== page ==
What Can Writers Learn?
Even though the friends don’t physically DO anything particularly dynamic in the first five minutes of the show, there’s still a lot HAPPENING. They are not just sitting around, telling jokes. Very quickly, Act 1 establishes what the story is in terms of tone and genre. It also establishes who the characters are, what they are like, plus what their problems are … Monica is nervous about her date. Ross is depressed about his divorce. Rachel has jilted Barry at the altar. Crucially, this all happens HAND IN HAND. The Friends pilot also uses the ‘intro scene’ technique – because this is NOT ‘lazy writing’, it’s needed!
Story Strands In Friends
So, as established by Act 1, there are essentially 3 ‘story strands’ to Friends, which it continued through the series in most, if not all, its episodes. Before this, more often the traditional sitcom structural method was two strands like in The Simpsons. The popularity of Friends changed this. We’re now far more likely to see three, especially in US sitcoms (and drama series, too).
- Monica’s date with Paul The Wine Guy (which obviously ends in disaster, after he ‘plays’ her)
- Rachel on the run from her wedding and what she’s going to do about it (she ends up cutting up her credit cards and getting a job downstairs at Central Perk)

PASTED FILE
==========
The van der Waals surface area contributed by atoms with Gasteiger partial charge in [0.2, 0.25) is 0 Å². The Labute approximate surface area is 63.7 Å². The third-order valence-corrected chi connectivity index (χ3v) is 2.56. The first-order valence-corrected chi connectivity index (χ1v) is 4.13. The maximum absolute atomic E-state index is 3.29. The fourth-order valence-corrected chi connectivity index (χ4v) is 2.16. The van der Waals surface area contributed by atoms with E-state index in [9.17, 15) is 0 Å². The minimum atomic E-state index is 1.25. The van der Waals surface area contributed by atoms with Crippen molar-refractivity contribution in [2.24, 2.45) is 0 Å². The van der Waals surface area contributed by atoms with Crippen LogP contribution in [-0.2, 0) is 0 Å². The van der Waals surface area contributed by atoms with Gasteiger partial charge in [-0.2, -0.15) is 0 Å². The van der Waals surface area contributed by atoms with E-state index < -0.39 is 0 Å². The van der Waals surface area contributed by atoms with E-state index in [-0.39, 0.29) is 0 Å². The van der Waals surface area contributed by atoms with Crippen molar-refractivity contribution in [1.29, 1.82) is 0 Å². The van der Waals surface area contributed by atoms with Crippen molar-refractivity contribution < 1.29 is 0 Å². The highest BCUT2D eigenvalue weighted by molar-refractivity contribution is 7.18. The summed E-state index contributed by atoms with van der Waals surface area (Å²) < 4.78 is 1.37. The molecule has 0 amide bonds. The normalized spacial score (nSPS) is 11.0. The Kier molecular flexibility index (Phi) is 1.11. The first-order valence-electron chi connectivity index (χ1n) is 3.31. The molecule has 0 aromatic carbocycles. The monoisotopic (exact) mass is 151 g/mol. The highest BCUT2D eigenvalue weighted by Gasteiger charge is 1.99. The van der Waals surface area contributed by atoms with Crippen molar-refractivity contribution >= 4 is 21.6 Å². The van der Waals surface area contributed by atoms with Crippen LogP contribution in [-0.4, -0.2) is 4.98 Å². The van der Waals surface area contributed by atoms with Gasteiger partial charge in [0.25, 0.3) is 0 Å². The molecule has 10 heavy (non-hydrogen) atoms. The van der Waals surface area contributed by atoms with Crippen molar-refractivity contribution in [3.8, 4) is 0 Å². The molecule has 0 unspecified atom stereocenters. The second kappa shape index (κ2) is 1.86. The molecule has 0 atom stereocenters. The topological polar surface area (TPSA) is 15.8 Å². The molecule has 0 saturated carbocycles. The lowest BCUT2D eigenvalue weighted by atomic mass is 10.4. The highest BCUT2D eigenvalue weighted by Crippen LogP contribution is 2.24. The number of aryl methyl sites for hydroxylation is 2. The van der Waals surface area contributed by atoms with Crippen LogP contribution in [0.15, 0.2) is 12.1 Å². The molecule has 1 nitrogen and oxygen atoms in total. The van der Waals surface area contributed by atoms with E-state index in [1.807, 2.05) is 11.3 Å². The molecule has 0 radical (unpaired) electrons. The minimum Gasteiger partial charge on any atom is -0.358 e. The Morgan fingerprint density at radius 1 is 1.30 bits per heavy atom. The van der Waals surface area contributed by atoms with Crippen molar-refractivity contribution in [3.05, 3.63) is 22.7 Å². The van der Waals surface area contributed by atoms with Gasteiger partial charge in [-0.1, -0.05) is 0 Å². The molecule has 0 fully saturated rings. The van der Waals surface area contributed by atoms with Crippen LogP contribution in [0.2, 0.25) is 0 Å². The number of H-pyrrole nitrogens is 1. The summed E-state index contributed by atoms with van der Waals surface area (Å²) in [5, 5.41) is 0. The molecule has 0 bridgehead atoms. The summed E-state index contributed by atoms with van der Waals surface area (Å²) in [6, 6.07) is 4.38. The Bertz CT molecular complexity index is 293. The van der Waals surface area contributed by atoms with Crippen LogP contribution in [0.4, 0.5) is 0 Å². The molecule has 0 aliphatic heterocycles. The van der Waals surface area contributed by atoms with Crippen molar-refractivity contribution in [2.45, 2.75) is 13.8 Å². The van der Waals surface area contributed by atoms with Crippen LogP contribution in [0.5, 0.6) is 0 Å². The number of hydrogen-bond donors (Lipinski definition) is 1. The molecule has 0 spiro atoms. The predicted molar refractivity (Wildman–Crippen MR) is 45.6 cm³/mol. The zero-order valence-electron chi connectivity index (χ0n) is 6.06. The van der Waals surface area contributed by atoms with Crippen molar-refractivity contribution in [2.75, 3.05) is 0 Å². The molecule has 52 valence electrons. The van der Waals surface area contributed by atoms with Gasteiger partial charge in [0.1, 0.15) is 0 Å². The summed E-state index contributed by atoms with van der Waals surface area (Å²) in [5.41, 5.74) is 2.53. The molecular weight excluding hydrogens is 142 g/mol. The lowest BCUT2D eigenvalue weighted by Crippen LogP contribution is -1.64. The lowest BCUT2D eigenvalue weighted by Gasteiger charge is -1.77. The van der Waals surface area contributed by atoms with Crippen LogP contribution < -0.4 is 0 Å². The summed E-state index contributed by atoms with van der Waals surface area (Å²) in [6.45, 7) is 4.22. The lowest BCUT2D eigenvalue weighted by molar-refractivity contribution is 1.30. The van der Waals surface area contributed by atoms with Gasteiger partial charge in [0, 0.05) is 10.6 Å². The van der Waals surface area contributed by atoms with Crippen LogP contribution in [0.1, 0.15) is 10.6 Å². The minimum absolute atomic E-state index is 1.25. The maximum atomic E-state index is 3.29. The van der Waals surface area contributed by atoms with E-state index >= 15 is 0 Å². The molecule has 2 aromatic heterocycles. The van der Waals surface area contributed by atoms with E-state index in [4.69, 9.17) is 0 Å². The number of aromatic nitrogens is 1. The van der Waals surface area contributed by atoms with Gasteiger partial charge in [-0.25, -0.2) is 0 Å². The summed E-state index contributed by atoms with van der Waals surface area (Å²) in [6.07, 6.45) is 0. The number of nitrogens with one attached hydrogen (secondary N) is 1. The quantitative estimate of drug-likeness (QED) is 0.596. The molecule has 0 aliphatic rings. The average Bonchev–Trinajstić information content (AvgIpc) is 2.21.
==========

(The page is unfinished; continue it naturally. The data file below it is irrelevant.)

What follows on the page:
- Ross is depressed about his divorce, but rekindles his high school crush for Rachel
Story Strands in the Acts
These strands are ‘woven’ together in the course of the episode. As mentioned, each of the four Acts (five with a ‘tag scene’ at the end) are approximately 5 minutes and worked out something like this:
- Act 2 – Takes place entirely in Monica’s apartment. The Friends watch television as Rachel argues with her father on the phone. Monica’s date arrives. They go out, the boys and Phoebe prepare to leave. Rachel insists to Monica that she will be fine alone.
- Act 3 – Ross’ apartment. He is still depressed about Carol. He makes furniture with Joey and Chandler, who try and give him advice to ‘get back on the horse’. at a Japanese restaurant, Monica eats out with Paul the wine guy who tells her about *his* divorce. Back at Monica’s, Rachel is on the phone again, this time to Barry’s answer machine.